The course provides an introduction to the use of statistical and econometric methods in the social sciences, with particular but not exclusive reference to applications in economics. Among the themes treated, of particular relevance are the problems of estimation and test of hypotheses within the multivariate linear regression model, instrumental variable estimation, discrete choice models, and the analysis of panel data. The course is applied in nature, and use will be made of the software Stata, during a series of ten "Stata labs". Students also will have to write a "Stata project" which will account for half of the final grade.

Students taking this class should have taken an introductory course in statistics, and in particular they should be familiar with the following concepts: random variables, main distribution of probabilities, estimation of the mean of a population and test of hypothesis. Students who do not satisfy these prerequisites may take the course anyway, but they should be prepared to work hard to remedy their ignorance.

At the end of the course, successful students will be able to autonomously employ the methods considered in the course, while appropriately interpreting the results of their analyses.

Stata Lab

The exercises using Stata will take place on Thursdays between 3pm and 5pm at the Labic Computer Lab. There the students will also find a number of personal computers, with Stata installed, for autonomous use during the lab's opening hours.

References

The main textbook is: Stock, James and Mark W. Watson. 2012. Introduction to Econometrics. 3rd edition. Pearson (indicated in what follows as [SW])
Also relevant is: Ray C. Fair. 2012. Predicting Presidential Elections and Other Things. 2nd. edition. Stanford University Press (The PDF file of the first edition is: avialable online). A copy is available at the Central library.

To review the topics whose knowledge is a prerequisite for this course, students may peruse any introductory text in statistics. Students who can read Italian may want to consider: Pacini, B. and Picci, L. 2001. Introduzione alla Statistica, Clueb (indicated in what follows as [PP]). A limited number of copies of this textbook may be borrowed from the library.

Syllabus

Introduction (Week 1 & 2)
A bird's aye view of the main topics of the course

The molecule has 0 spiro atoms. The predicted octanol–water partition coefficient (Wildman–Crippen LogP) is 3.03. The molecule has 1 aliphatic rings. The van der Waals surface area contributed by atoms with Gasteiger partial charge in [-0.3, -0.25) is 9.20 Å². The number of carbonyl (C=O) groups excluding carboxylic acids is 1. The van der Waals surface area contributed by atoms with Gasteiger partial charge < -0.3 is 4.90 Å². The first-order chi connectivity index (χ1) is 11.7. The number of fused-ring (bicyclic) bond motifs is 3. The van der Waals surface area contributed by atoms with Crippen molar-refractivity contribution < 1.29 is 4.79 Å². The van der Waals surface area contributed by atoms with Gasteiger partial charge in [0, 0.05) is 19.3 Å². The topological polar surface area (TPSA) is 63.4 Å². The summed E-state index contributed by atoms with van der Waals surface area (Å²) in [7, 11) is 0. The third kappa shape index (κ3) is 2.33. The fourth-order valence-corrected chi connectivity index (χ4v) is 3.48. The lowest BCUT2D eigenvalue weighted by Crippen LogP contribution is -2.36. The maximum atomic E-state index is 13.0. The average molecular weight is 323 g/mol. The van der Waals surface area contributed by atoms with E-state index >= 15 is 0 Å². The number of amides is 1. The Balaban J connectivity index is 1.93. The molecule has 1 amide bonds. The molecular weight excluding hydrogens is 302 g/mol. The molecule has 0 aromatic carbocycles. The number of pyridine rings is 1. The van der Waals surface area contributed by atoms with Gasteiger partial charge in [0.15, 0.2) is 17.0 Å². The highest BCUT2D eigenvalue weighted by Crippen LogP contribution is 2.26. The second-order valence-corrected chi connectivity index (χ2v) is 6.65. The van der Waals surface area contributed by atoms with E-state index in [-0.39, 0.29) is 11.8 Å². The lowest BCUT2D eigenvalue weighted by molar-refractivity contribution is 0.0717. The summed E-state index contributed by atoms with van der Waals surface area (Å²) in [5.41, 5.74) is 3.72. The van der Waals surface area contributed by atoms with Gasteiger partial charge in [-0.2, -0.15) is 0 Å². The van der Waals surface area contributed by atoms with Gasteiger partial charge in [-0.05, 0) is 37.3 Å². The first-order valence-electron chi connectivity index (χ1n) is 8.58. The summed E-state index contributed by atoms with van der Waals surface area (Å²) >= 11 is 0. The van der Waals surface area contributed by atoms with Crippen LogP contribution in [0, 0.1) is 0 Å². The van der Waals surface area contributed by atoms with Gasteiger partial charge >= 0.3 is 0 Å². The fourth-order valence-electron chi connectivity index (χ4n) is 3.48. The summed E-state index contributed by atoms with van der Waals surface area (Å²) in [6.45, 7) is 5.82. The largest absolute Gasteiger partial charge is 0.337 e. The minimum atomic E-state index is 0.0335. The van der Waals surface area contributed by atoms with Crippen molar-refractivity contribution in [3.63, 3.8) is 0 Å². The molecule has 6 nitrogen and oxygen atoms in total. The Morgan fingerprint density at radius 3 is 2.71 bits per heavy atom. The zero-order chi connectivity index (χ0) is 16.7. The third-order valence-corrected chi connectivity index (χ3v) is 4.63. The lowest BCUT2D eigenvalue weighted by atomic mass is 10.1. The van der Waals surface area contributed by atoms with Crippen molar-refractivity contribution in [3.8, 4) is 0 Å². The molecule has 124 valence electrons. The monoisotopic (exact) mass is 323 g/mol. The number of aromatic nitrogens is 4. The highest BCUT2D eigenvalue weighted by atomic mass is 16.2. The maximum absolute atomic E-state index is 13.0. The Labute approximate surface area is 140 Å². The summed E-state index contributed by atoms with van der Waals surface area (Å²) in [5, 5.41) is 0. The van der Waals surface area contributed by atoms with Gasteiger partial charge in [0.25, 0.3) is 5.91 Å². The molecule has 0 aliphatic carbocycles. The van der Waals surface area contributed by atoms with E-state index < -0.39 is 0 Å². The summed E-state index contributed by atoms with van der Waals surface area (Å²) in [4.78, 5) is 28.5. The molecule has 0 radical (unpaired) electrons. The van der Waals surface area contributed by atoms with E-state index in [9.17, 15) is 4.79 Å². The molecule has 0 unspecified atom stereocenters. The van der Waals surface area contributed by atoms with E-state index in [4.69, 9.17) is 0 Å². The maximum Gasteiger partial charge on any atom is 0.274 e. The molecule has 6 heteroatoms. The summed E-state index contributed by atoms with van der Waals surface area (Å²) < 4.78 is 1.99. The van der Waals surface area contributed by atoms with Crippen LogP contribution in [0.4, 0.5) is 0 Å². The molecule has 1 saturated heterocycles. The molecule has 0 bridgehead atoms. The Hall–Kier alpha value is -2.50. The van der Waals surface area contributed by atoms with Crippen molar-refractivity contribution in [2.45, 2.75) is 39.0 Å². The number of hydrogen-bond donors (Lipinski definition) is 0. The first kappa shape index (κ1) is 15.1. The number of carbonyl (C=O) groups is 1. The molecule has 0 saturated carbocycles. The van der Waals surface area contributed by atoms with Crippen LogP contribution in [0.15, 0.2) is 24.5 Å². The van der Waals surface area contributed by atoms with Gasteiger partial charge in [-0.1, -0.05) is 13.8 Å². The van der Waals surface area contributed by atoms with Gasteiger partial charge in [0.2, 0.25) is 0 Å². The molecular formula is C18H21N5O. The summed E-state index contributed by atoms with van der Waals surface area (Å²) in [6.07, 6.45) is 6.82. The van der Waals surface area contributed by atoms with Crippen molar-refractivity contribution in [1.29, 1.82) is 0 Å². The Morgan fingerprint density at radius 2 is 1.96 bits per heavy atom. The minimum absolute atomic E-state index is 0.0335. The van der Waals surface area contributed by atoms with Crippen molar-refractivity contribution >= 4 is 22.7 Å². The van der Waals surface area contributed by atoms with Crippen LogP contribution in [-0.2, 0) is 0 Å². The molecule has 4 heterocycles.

On the history of econometric thought, see (in Italian) Le veritÃ sfuggenti dell'econometria, Lucio Picci, 2000.
Quick review of the following themes: descriptive statistics; probability, random variables and probability distributions, sample analysis, estimation, test of hypotheses [SW] chapter 2, 3. [PP]: Chapter 1: All ; Chapter 2: All, with the exlusion of 2.10; Chapter 3: 3.1, 3.2, 3.4; Chapter 4: All, with the exclusion of 4.9 (Bayes' Theorem); Chapter 5. All, except 5.6 (Binomial distribution), 5.7 (Ipergeometric distribution) ; Chapter 6. All, except 6.6 (Sample distribution of a relative frequency); Chapter 7. All, except 7.6 (Interval estimation of a relative frequency); Chapter 8. All, except 8.4 (Test of hypothesis for a relative frequency) and 8.6 (Other cases)
Stata Lab 1: Introduction to the Stata. Basic commands, data management, use of ".do files".
Stata Lab 2: Exploratory data analysis.

The linear regression model with a single regressor (Week 3)
Esimation of the coefficients and test of hypothesis on the regression coefficient. [SW] Chapter 4 & 5, all sections.
Stata Lab 3: The linear regression model with a single regressor.

The linear multivariate regression model (Week 4)
The model and estimation of the regression coefficients. [SW] Chapter 6 and 9 (see also: 17, 18.1, 18.2, 18.4 and 18.5).
Stata Lab 4: The linear multivariate regression model, Part I.

Test of hypothesis in the linear multivariate regression model (Week 5)
T-test and F-test. [SW] Chapter 7 (see also: 18.3)
Stata Lab 5. The linear multivariate regression model, Part II.

The analysis of the linear regression model and heteroskedasticity (Week 6)
Heteroskedasticity, testing, and robust standard error estimation. [SW] Chapter 7 all sections (see also: 18.6).
Analysis of the regression model. [SW] Chapter 9.
Stata Lab 6. Heteroskedasticity and GLS estimation.

Instrumental Variable Estimation (Week 7).
Instrumental variable and 2SLS estimation. [SW] Chapter 12 (all sections) (also see: 18.7)
Stata Lab 7. IV estimation

Panel data models (Week 8)
Panel data structure.
"Pooled" and "Fixed Effects" models. [SW] Chapter 10 (all sections).
Stata Lab 8. Panel data models.

Discrete choice models (Week 9)
[SW] Chapter 11 (all sections).
Stata Lab 9. Estimation and analysis of Probit and Logit models.

Time series data and models. Review of topics (Week 10)
Time series models. [SW] Chapter 14 (Sections 1-5; also, read Section 6).
Stata Lab 10. Wrap-up of the course.

Evaluation

The final grade will be based on one midterm exam (25%), one final exam (25%), and one Stata project (read the instructions here), which will be split into two parts (25% each). The first midterm exam will be taken after Week 5 of the course.